How to Ace Your Internship Interview

Going for your first internship interview? Make sure you know what to expect, and what is expected of you before walking through that door.
Carmen Teh
Writer, gradsingapore

You’ve filled up the application form and sent out your résumé and cover letter to the organisation you wanted to intern at. Before long, your wish came true and you received a call about scheduling an interview with your potential employer.

Everything has been smooth sailing so far, and your internship interview is the last hurdle that will make or break an employer’s decision to take you in as an intern. Despite that, some applicants may still underestimate the interview process, thinking that recruiters expect less of them because the position they are applying for is only for the short term.

However, this is not always the case as some employers see interns as future investments that may move into full-time employment. In a study conducted by CNBC, the accounting sector had a 31 per cent conversion rate from intern to full-time worker. Hence, they have set a certain level of expectations for the interns they hire.

It is therefore important for you to do your homework and know what to expect before you walk into the interview room with your potential employer.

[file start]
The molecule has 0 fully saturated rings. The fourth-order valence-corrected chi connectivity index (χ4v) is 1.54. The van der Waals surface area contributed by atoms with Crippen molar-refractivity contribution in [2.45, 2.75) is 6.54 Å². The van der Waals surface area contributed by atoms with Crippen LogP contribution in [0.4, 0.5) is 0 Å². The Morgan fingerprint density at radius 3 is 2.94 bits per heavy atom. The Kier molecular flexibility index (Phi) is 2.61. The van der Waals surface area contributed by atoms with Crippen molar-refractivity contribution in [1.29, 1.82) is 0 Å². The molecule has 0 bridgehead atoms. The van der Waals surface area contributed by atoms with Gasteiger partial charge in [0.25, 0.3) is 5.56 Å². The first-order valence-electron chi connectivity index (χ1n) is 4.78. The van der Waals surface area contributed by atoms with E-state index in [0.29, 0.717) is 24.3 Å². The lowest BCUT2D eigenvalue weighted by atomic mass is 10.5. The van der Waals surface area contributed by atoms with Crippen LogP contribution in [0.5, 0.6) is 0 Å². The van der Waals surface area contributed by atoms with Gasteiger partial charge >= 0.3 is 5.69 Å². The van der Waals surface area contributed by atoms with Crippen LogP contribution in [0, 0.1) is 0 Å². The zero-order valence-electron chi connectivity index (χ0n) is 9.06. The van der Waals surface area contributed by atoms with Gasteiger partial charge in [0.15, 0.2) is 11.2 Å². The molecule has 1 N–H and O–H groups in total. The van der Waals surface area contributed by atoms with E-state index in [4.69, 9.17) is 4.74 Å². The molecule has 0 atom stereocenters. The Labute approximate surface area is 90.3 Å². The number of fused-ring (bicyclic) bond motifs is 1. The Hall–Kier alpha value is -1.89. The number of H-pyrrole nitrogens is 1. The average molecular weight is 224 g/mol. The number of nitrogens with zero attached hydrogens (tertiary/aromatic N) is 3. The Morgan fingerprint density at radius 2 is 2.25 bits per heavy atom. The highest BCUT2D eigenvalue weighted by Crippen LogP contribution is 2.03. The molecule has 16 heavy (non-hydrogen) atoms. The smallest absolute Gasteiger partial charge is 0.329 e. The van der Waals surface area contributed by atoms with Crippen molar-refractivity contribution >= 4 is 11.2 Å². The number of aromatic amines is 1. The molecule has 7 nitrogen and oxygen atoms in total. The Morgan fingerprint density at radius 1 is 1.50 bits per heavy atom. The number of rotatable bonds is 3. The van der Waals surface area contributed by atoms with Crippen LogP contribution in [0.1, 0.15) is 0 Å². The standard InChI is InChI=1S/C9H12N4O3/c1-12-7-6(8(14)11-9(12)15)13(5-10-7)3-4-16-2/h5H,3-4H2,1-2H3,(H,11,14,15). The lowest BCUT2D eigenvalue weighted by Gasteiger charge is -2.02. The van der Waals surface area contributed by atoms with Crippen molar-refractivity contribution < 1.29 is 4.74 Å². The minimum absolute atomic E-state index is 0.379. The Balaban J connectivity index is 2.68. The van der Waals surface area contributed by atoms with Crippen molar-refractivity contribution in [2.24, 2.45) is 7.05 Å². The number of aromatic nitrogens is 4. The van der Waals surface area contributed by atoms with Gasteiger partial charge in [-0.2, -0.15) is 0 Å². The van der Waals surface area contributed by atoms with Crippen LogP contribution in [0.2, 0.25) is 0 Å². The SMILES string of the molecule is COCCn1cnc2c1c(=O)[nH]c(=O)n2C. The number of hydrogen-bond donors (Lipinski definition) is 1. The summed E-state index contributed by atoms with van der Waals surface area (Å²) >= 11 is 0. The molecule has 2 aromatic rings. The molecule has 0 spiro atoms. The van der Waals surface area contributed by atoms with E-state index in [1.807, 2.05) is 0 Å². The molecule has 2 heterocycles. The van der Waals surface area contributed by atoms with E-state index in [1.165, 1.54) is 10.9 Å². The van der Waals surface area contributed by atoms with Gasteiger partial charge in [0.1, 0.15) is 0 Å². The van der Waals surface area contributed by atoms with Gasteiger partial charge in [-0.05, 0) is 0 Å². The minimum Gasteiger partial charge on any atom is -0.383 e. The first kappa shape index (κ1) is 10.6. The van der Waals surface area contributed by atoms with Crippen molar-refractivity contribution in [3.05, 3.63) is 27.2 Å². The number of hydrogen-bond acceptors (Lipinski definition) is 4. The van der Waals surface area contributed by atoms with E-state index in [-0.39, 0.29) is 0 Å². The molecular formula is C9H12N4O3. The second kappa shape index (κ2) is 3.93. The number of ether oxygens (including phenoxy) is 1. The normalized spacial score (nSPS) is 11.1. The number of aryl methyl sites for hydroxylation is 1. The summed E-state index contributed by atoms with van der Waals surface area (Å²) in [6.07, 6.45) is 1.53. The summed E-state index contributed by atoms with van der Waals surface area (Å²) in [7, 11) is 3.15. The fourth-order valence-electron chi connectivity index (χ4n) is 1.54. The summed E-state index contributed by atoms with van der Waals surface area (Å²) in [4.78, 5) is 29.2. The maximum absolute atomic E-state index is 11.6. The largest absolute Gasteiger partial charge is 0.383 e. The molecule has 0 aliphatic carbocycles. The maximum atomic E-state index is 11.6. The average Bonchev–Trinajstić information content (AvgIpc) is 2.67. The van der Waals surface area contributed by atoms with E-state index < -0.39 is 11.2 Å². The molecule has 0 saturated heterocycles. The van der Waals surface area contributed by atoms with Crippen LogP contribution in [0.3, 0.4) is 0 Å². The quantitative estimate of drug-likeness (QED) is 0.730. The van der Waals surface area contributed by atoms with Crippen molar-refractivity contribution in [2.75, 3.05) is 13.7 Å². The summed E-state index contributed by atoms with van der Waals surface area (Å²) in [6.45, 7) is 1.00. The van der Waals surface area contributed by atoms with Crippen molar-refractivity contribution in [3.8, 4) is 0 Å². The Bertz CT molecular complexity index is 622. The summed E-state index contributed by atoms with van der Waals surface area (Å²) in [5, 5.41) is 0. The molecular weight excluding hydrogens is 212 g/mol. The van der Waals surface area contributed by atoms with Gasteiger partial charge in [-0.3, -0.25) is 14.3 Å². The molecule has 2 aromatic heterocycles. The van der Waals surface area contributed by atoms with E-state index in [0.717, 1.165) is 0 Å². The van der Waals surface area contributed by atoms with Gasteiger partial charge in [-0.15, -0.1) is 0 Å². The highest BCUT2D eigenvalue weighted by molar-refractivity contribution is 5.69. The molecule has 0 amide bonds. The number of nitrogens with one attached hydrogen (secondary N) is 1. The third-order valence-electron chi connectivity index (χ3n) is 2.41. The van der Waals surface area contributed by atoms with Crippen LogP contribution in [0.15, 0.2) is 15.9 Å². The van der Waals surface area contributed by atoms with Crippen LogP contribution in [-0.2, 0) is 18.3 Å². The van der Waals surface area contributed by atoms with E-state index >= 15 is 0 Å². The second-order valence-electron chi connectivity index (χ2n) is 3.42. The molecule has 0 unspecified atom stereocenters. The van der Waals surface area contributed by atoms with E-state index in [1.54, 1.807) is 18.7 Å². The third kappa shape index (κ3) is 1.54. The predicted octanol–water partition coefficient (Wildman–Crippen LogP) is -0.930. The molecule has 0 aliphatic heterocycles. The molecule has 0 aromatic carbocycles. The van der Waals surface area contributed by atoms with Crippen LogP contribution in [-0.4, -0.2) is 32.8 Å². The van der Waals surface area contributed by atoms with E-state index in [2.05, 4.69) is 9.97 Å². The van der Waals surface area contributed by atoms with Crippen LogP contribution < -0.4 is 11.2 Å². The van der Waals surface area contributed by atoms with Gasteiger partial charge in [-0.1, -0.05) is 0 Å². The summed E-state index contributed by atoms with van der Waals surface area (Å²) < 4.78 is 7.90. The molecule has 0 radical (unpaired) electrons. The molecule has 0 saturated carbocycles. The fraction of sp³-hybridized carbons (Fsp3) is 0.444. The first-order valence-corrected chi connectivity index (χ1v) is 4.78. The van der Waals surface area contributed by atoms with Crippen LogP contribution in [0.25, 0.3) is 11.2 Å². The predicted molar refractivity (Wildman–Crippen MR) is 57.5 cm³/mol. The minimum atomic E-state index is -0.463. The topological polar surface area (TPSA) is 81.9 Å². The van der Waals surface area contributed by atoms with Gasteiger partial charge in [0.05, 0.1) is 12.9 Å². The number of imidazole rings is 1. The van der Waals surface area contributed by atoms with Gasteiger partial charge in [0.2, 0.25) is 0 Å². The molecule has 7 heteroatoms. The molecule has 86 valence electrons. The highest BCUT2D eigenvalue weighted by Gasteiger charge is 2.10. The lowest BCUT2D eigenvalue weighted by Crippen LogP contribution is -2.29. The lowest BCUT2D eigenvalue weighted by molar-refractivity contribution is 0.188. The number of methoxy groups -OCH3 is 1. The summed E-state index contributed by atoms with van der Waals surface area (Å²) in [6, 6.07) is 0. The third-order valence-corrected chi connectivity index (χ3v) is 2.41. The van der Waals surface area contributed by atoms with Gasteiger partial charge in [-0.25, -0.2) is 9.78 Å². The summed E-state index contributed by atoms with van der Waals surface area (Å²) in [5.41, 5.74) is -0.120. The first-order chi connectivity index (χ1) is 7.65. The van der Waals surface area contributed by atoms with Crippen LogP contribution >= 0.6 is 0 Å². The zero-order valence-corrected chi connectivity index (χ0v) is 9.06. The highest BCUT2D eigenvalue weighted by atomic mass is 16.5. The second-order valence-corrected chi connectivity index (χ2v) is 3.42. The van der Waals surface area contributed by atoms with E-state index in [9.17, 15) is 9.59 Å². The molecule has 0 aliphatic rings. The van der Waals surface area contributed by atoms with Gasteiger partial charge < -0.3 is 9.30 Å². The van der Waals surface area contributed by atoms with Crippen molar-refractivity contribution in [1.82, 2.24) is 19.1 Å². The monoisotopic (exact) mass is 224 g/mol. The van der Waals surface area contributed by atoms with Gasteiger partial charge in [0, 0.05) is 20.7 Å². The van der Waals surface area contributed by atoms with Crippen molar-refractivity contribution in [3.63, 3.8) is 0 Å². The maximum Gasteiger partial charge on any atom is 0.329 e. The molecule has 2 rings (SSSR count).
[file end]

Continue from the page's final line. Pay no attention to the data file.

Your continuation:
What to expect from your internship interview

Depending on the internship position and line of work you are applying for, you may have one or multiple interviewers. Your interviewers may range from HR team members, managers from the relevant department of the organisation, experts from the related area of work, or a mixture of all.

Most interviews consist of structured questions that have been set by the interviewers in a particular order. However, your responses may sprout new questions on the fly from interviewers so that they can learn more about you.

Go along with the flow of the interview questions, and do not be afraid to ask questions (as long as they are relevant and appropriate). Typically, there is a chance for you to ask questions at the end of the interview session.